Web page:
Interestingly, oil, and many of us may not think of it as such, but petroleum is also very discretionary in nature. When times are tight, we may not take that vacation, or we may not order that new lawnmower that new  durable good that requires a lot of energy to manufacture. And so all of those collective decisions, they have a cumulative effect curtailing that petroleum demand at the threat of recession, and that that transfers through to lower petroleum prices. Now, the reason I'm mentioning oil is that â€” this is supposed to be a conversation about agriculture, right? In the past oil and agricultural commodity markets moved very independently from one another. In the webinar that you participated in a couple of weeks ago, we showed some diagrams, showing that prior to the 2000s, there was essentially no relationship between corn and in petroleum prices.

Fast forward to 2006 to 2007, a fairly convincing relationship began to emerge. And really the root of all this goes back to biofuels and the renewable fuel standard in this country in particular. And as you've seen that mandate grow over time, you've now got something like 40 to 45% of corn production in this country is used for biofuels. 45% of soybean oil is used for renewable diesel or biodiesel. And so obviously, that creates a very strong link between these petroleum markets and these agricultural commodity markets. So now with that link firmly established, you've got this floor that’s set by petroleum, these flashing red lights of a recession beginning last June, pulled the rug out from under the economy, petroleum prices crashed, and then we saw corn, soybeans, and then ultimately even wheat, which has relatively little connectivity with biofuels all fall in suit. And that's really been the cycle that we've been in for the last 14 or 15 months.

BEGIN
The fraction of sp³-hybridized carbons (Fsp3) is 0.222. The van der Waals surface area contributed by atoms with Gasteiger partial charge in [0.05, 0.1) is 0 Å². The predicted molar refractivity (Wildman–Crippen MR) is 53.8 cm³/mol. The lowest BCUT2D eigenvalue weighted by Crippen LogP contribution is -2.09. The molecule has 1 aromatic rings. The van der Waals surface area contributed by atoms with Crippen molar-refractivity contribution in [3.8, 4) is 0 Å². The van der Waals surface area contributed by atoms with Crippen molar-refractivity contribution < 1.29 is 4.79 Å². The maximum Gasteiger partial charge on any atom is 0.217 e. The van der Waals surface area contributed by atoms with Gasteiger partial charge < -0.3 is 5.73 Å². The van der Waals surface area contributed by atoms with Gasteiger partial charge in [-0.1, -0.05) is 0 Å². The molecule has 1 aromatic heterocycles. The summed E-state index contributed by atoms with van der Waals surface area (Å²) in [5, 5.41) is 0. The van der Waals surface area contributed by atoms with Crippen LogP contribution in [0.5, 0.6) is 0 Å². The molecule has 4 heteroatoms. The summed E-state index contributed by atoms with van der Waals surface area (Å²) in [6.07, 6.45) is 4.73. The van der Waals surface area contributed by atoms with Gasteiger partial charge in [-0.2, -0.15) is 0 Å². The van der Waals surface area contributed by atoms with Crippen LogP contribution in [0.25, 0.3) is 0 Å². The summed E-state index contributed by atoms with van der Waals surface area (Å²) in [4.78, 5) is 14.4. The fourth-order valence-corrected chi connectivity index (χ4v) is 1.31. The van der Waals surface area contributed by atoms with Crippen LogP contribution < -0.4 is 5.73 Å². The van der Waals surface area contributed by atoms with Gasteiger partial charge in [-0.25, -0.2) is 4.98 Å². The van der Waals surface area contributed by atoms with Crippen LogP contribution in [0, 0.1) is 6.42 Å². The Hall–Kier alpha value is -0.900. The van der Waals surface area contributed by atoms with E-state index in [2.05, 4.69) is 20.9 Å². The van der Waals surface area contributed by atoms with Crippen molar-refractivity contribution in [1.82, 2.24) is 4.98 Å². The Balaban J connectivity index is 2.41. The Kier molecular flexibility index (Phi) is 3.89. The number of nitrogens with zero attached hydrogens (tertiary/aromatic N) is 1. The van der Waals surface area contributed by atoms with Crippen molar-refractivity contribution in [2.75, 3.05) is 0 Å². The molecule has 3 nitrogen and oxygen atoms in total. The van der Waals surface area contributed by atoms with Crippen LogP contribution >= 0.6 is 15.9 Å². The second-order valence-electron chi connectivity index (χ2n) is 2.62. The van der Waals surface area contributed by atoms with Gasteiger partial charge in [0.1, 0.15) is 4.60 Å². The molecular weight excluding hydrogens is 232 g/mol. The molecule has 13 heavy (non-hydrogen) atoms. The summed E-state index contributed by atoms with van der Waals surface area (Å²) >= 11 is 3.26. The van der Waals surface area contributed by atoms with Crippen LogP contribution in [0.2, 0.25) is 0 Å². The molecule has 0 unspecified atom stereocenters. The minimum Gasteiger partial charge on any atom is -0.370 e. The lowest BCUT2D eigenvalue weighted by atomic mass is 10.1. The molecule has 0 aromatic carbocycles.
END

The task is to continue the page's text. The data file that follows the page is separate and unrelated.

Schafer: How do you think a recession would impact the demand for renewable diesel or aviation fuel and for how long is the kind of growth that we've seen in this sector sustainable?